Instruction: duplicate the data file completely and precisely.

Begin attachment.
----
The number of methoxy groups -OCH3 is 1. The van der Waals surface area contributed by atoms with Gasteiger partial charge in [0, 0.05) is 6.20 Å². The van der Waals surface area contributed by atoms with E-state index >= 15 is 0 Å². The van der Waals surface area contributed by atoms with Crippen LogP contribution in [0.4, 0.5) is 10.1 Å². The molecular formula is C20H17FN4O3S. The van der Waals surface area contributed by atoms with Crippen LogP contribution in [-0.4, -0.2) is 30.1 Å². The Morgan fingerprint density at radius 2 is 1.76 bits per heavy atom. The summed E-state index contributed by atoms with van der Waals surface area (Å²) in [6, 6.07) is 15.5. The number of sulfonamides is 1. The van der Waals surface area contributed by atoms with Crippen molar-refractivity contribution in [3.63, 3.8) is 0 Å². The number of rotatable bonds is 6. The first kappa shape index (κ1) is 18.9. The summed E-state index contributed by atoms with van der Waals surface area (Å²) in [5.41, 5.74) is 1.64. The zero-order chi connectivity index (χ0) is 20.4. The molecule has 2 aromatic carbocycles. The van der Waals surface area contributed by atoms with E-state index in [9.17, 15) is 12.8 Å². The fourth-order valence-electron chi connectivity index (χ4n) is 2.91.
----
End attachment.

The number of methoxy groups -OCH3 is 1. The van der Waals surface area contributed by atoms with Gasteiger partial charge in [0, 0.05) is 6.20 Å². The van der Waals surface area contributed by atoms with E-state index >= 15 is 0 Å². The van der Waals surface area contributed by atoms with Crippen LogP contribution in [0.4, 0.5) is 10.1 Å². The molecular formula is C20H17FN4O3S. The van der Waals surface area contributed by atoms with Crippen LogP contribution in [-0.4, -0.2) is 30.1 Å². The Morgan fingerprint density at radius 2 is 1.76 bits per heavy atom. The summed E-state index contributed by atoms with van der Waals surface area (Å²) in [6, 6.07) is 15.5. The number of sulfonamides is 1. The van der Waals surface area contributed by atoms with Crippen molar-refractivity contribution in [3.63, 3.8) is 0 Å². The number of rotatable bonds is 6. The first kappa shape index (κ1) is 18.9. The summed E-state index contributed by atoms with van der Waals surface area (Å²) in [5.41, 5.74) is 1.64. The zero-order chi connectivity index (χ0) is 20.4. The molecule has 2 aromatic carbocycles. The van der Waals surface area contributed by atoms with E-state index in [9.17, 15) is 12.8 Å². The fourth-order valence-electron chi connectivity index (χ4n) is 2.91.